AISR fortnightly report no. 10 – 2 August to 15 August 2021
We aim to provide documents in an accessible format. If you're having problems using a document with your accessibility tools, please contact us for help.
The Australian Influenza Surveillance Report (AISR) is compiled from several data sources used to monitor influenza activity and severity in the community. These data sources include:
- laboratory-confirmed notifications to NNDSS
- influenza-associated hospitalisations
- sentinel influenza-like illness (ILI) reporting from general practitioners
- ILI-related community level surveys
- sentinel laboratory testing results.
The AISR is published fortnightly during the influenza season, typically between May and October. Influenza activity updates may be published outside of the seasonal period.
It is important to note that due to the COVID-19 epidemic in Australia, data reported from the various influenza surveillance systems may not represent an accurate reflection of influenza activity. Results should be interpreted with caution, especially where comparisons are made to previous influenza seasons. Interpretation of 2020 influenza activity data should take into account, but are not limited to, the impact of social distancing measures, likely changes in health seeking behaviour of the community including access to alternative streams of acute respiratory infection specific health services, and focussed testing for COVID-19 response activities. Current COVID-19 related public health measures and the community’s adherence to public health messages are also likely having an effect on transmission of acute respiratory infections, including influenza.
Influenza-like-illness (ILI) activity in the community remains at historically low levels in 2021. While ILI levels increased between January and May 2021, a gradual decrease has been observed since June.
Notifications of laboratory-confirmed influenza have also remained low since April 2020. In the year to date in 2021, there have been 462 notifications to the National Notifiable Diseases Surveillance System (NNDSS) in Australia, of which 21 notifications had a diagnosis date this fortnight.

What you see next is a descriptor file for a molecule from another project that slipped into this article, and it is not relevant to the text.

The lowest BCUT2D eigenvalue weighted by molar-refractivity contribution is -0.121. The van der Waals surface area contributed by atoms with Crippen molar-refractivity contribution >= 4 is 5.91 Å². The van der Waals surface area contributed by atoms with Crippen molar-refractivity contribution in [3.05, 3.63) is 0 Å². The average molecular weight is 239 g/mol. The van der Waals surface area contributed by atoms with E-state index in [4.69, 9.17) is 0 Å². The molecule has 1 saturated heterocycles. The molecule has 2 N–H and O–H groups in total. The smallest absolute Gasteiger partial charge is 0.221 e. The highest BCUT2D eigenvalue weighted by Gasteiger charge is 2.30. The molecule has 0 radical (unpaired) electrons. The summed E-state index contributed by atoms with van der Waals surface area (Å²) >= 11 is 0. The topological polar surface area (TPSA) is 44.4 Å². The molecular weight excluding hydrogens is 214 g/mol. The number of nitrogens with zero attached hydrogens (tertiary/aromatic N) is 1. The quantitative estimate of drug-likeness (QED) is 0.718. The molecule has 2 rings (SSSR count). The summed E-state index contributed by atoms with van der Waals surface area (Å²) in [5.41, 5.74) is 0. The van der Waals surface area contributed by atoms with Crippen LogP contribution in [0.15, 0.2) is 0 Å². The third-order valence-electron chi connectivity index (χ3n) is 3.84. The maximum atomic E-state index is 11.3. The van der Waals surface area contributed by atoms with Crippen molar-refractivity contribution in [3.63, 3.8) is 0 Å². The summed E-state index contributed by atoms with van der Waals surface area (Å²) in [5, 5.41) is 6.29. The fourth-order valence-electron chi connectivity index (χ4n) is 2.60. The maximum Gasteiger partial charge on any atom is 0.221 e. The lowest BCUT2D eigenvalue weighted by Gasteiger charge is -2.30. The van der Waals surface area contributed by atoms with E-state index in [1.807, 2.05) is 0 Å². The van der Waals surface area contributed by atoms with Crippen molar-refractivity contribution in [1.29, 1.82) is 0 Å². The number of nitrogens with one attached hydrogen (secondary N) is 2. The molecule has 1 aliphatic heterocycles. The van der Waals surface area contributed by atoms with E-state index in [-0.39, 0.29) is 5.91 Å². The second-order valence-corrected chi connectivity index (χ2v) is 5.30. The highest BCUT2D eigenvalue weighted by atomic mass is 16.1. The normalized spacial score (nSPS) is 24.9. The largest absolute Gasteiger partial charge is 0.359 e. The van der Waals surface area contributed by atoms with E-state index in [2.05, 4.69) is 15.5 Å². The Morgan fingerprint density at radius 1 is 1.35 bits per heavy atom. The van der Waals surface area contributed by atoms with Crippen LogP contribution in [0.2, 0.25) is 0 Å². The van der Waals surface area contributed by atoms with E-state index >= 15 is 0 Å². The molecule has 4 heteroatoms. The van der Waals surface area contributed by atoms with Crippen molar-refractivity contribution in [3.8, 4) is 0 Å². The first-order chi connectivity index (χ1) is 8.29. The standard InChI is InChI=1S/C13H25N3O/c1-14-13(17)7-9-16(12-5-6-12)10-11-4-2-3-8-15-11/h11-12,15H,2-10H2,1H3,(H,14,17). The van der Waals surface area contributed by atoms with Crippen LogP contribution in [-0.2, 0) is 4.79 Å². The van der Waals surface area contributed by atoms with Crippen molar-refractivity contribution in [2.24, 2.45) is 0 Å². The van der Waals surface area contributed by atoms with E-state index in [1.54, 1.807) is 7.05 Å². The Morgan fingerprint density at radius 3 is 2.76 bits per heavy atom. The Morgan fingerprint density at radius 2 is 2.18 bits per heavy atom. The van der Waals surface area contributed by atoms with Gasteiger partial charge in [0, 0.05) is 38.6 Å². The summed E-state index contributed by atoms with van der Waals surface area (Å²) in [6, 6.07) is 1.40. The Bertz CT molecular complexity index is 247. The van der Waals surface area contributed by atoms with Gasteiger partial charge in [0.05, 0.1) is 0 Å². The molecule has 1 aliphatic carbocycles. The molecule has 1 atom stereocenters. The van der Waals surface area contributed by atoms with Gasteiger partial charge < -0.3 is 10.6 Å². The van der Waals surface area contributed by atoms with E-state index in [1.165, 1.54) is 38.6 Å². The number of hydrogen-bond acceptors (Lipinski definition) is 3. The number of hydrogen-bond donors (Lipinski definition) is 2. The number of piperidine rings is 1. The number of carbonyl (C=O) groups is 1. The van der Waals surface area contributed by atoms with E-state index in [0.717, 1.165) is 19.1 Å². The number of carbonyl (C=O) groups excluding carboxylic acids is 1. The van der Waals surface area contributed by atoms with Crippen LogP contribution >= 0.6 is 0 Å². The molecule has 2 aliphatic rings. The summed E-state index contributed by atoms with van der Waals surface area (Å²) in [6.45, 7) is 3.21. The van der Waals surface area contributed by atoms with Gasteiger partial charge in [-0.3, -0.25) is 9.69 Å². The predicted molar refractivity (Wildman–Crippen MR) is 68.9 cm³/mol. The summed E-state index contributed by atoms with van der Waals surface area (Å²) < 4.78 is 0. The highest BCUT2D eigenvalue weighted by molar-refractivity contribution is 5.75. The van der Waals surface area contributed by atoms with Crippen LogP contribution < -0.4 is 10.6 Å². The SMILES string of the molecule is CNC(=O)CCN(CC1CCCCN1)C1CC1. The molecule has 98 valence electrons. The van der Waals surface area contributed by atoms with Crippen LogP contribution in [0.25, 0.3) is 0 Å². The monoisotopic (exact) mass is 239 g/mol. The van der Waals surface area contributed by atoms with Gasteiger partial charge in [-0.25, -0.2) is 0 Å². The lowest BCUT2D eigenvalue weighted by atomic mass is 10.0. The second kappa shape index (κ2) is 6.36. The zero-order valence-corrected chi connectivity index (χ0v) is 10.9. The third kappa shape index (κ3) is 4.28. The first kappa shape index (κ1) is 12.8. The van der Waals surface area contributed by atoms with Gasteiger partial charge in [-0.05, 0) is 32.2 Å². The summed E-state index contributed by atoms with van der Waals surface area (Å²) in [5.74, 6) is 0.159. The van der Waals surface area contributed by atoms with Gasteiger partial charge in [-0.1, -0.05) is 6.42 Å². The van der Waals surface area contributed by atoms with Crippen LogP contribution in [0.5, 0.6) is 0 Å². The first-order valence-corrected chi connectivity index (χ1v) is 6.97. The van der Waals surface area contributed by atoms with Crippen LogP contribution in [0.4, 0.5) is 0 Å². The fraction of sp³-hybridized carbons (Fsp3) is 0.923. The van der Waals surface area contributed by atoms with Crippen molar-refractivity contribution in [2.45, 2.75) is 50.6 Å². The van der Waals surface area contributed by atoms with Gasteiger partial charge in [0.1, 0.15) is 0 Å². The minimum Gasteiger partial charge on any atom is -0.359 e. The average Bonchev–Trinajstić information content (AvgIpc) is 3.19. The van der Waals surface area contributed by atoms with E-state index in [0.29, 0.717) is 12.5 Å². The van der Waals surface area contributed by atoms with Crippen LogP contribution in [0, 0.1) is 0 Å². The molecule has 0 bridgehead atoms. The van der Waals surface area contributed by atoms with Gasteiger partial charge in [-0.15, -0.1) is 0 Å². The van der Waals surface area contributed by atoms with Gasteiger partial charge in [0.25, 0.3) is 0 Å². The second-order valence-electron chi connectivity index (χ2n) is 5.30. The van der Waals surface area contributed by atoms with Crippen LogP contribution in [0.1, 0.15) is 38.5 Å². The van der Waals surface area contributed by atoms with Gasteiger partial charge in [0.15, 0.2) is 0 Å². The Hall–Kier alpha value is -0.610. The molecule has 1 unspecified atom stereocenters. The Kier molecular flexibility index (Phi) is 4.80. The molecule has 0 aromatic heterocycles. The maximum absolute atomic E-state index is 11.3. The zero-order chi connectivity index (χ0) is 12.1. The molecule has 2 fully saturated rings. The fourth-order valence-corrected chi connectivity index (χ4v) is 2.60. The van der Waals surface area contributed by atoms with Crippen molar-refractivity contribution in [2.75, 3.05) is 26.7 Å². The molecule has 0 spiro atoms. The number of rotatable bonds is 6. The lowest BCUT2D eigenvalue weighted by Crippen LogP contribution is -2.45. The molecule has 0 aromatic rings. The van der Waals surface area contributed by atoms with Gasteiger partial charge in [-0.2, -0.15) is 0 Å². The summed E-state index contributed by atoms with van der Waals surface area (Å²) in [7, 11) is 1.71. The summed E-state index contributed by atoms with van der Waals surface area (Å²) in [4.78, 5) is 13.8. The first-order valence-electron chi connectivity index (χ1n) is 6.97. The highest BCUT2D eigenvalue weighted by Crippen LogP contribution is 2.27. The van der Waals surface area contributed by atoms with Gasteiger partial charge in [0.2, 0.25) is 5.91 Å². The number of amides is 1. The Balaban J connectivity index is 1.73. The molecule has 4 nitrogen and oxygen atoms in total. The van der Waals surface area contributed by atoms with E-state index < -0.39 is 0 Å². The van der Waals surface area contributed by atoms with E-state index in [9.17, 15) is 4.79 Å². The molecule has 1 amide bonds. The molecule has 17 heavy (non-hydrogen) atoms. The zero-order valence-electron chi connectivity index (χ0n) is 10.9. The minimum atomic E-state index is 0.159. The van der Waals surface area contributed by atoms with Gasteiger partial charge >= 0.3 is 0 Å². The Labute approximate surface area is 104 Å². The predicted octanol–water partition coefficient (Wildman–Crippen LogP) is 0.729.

There is no indication of the potential severity of the 2021 season at this time.
In the year to date, of the 462 notifications of laboratory-confirmed influenza, no influenza-associated deaths have been notified to the NNDSS.
There have been no hospital admissions due to influenza reported across sentinel hospitals sites since commencement of surveillance in April 2021.
Given the low number of laboratory-confirmed influenza notifications, low community ILI activity, and no hospitalisations due to influenza at sentinel hospital sites, it is likely there is minimal impact on society due to influenza in 2021 to date.
In 2021 to date, adults aged 80 years and older, adults aged 60–69 years, and children under 5 years of age, have the highest influenza notification rates.
To date, 68.6% of notifications of laboratory-confirmed influenza to the NNDSS were influenza A, of which 96.5% were influenza A(unsubtyped) and 3.5% were influenza A(H3N2). Influenza B accounted for 21.4% of notifications, 2.8% were influenza A and B co-infection, 0.4% were influenza C, and 6.7% were untyped.
Vaccine match and effectiveness
It is too early to assess vaccine match and effectiveness for this season.
Of the 9 samples referred to the WHOCC to date, 1 was characterised as antigenically similar to the corresponding vaccine component, while 8 were characterised as antigenically dissimilar.